Movie Review: ‘Dead By Dawn’

Review by Bradley Smith

A suicidal man in a remote cabin finds himself on the opposite side of three brutal killers when a kidnapped woman arrives on his doorstep in need of help. The pair of protagonists are likeable enough to make the audience care about their survival while the three (or four, depending on your view of the boyfriend) antagonists are the exact opposite invoking no sympathy and disdain. The plot and storyline make for a straight-forward home invasion story (that throws in some less comedic traps reminiscent of Home Alone) as the duo fight to survive until Dawn.

Lulu (Drew Lindsey Mitchell in her first full length film) leaves her abusive boyfriend to go to her uncle’s house for a costume party. She orders a Kart (a fictional Uber/Lyft style ride share company) and gets a ride from a creepy clown, who is even more creepy than he appears. Cut to Dylan (Kelcey Watson), the suicidal man who is seconds away from ending his life when Lulu arrives on his doorstep, beaten and bloody. Dylan has a tragic backstory (that is revealed later) but gets a new lease on life when he agrees to protect Lulu.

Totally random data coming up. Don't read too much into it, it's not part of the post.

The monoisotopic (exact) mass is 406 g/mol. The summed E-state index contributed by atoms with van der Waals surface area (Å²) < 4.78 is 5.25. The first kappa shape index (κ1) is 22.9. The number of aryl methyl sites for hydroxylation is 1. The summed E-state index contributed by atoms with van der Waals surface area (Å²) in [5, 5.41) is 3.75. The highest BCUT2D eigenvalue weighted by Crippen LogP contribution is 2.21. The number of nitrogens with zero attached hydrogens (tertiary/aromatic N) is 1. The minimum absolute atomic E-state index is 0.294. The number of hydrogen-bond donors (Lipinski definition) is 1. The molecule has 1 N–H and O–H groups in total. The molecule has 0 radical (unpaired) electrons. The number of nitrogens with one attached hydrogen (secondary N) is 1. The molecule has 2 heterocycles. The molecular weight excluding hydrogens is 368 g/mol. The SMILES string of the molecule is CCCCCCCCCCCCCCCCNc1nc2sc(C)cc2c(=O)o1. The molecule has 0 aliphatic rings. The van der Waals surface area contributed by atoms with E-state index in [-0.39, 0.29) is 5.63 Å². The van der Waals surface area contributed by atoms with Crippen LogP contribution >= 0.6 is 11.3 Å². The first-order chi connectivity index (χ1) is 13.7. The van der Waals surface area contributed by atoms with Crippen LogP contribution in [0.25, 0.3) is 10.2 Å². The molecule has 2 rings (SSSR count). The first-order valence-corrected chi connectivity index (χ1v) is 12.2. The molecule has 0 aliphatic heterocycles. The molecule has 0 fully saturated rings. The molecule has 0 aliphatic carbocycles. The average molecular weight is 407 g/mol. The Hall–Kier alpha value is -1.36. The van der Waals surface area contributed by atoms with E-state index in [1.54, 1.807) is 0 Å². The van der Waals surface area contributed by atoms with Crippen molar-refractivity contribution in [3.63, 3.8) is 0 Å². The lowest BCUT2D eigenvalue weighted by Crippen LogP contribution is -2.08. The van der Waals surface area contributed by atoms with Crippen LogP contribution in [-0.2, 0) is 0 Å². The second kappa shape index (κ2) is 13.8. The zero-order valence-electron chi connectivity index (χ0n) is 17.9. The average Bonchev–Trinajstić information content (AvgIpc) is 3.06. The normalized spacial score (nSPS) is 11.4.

The three main villains of the movie, Neil (Bo Burroughs), Chad (Timothy Muskatell), and Snack (horror icon Jamie Bernadette) are (presumably intentionally) horrific stereotypes of some of the worst humanity has to offer. They each have their own creepy personas and motivations, limited backstories, and no redeeming qualities which makes them near perfect antagonists to root against. Somehow, Lulu’s boyfriend Shane (Bobby Slaski) gets briefly caught up in the middle of their battle as the movie tries to add some tension and additional plot by threatening his life, even though he was not at all likeable in his earlier scene. Spoiler, he got no sympathy from me when his second scene ended quickly.

For a horror/thriller, it delivers essentially what it promises. There is tension, darkness, and a fair mix of cheesiness and seriousness. There is a body count somewhere between one and ten (would not want to spoil everything); at least one death is brutal, and it is something worth… seeing (this one that I am spiritedly referencing is really the only memorable death a day or two after watching the movie; likely not a great note for the filmmakers). The ending is typical of the horror genre. Special effects are commendable and at times cringeworthy. Overall, it was a modest horror movie with some chills and one or two poignant moments (i.e. Dylan’s backstory). This is director Sean Cain’s best film… that I have seen, maybe someday I will check out his other work.

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